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Public health gears up for nasty flu season

It's that time of year again - the sneezing, the wheezing, the dripping, the stuffiness, the chills and the fever.

It's that annoying part of life called flu season.

Health officials from the Minnesota Department of Health, along with Douglas County Public Health and local healthcare facilities, are stressing the importance of getting a yearly seasonal flu vaccine.

Getting vaccinated is being hailed as "the first and most important step in protecting against seasonal flu."

Seasonal flu vaccination is especially important for people at high risk of serious flu complications, including young children, pregnant women, people with chronic health conditions like asthma, diabetes or heart and lung disease, and people 65 years of age and older, noted Sandy Tubbs, director of Douglas County Public Health.

In addition, she said that seasonal flu vaccine is also important for healthcare workers and other people who live with or care for high-risk people to prevent giving the flu to those at high risk.

This year, state and local health officials are highly recommending that people get their seasonal flu vaccine as soon as it is available. Most local clinics now have the vaccine available and community flu shot clinics have been scheduled beginning next week, noted Tubbs.

Health officials are also stressing that the seasonal flu vaccine, however, does not guard against novel H1N1, which is a new flu virus.

She expects the flu season will start earlier and last longer this year, and that the H1N1 virus will appear first. "As we progress further into the fall and winter, we will see both the regular seasonal influenza, as well as the H1N1 virus," said Tubbs.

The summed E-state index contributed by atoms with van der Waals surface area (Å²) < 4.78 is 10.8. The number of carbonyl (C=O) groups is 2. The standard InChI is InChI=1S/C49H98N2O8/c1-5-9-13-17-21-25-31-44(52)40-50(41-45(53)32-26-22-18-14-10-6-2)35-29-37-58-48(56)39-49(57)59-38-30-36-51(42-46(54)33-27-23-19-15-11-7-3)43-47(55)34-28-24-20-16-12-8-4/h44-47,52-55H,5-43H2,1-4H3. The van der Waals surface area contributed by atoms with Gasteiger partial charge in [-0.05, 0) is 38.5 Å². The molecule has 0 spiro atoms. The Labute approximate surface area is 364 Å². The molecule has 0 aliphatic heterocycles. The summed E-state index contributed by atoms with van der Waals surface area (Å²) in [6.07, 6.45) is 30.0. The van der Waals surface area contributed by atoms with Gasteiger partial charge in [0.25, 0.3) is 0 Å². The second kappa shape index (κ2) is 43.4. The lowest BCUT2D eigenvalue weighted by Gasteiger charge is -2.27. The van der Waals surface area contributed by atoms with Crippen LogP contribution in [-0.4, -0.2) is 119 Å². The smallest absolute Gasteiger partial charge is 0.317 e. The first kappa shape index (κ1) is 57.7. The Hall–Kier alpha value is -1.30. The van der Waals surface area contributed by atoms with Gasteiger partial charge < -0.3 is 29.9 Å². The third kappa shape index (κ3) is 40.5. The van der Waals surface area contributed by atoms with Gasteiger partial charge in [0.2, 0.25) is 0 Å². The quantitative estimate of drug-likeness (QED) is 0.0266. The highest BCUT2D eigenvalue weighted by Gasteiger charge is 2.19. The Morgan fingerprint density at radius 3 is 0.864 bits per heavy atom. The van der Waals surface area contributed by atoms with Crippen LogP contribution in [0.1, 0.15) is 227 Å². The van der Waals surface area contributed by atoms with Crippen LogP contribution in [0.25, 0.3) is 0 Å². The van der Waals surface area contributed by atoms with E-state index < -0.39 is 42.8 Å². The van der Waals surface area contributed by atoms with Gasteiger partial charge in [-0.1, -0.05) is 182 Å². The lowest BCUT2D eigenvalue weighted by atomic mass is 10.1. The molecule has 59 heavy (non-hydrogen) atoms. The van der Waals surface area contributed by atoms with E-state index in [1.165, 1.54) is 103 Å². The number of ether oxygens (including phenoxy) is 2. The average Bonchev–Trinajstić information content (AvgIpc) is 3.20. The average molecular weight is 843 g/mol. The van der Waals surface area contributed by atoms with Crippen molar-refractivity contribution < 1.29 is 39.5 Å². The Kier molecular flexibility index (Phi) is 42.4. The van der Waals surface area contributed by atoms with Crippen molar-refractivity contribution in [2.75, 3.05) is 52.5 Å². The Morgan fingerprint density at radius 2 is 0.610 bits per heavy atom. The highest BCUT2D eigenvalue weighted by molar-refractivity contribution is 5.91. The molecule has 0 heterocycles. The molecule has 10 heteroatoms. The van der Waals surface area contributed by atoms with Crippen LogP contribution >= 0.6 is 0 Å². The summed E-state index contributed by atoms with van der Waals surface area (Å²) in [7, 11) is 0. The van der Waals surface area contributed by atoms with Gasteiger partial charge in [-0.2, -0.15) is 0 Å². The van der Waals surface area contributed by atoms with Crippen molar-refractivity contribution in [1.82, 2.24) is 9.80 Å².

People may have the same symptoms with H1N1, but they are caused by a different strain of virus than the seasonal flu, she added.

Tubbs also said that while there is often a desire to know whether or not a person has H1N1 or seasonal influenza, "it doesn't matter as the symptoms and the treatment are identical for both strains."

Most people will not require medical treatment, will rather need to stay home, get plenty of rest, drink lots of liquids and take a fever-reducing agent.

Currently, a separate vaccine for the H1N1 virus is being developed and should be available later this fall for specific target groups. The H1N1 vaccine is expected to include two shots that are given three to four weeks apart or in a flu mist.

Immunity, or protection, from the H1N1 virus, said Tubbs, will not occur until two weeks after the second dose of the H1N1 vaccine.

The specific target groups for the H1N1 vaccine are different than the target groups for the seasonal influenza vaccine. The target groups for H1N1 include:

  • Pregnant women.
  • People who live with or care for children younger than 6 months of age.
  • Healthcare workers and emergency response personnel.
  • All children, adolescents and young adults who are 6 months of age through 24 years of age.
  • People ages 25-64, who are at risk of complications because of an underlying medical or immune system condition, including conditions that interfere with breathing, chronic diseases including lung, cardiovascular disease (except hypertension), kidney disease, liver disease, metabolic conditions and suppressed immune systems.

When the H1N1 vaccine becomes available, those in the targeted groups are strongly encouraged to get vaccinated. Good advice for staying healthier at any time, Tubbs said, include the following:

  • Cover your nose and mouth with a tissue when you cough or sneeze or cough into your elbow.
  • Wash your hands often with soap and water, especially after you cough and sneeze. Alcohol-based hand cleaners are also effective.
  • Avoid touching your eyes, nose and mouth.
  • Try to avoid close contact with sick people.
  • Stay home from work and/or school if you are sick with flu symptoms. Stay home for 24 hours after the fever is gone without using fever-reducing medicine.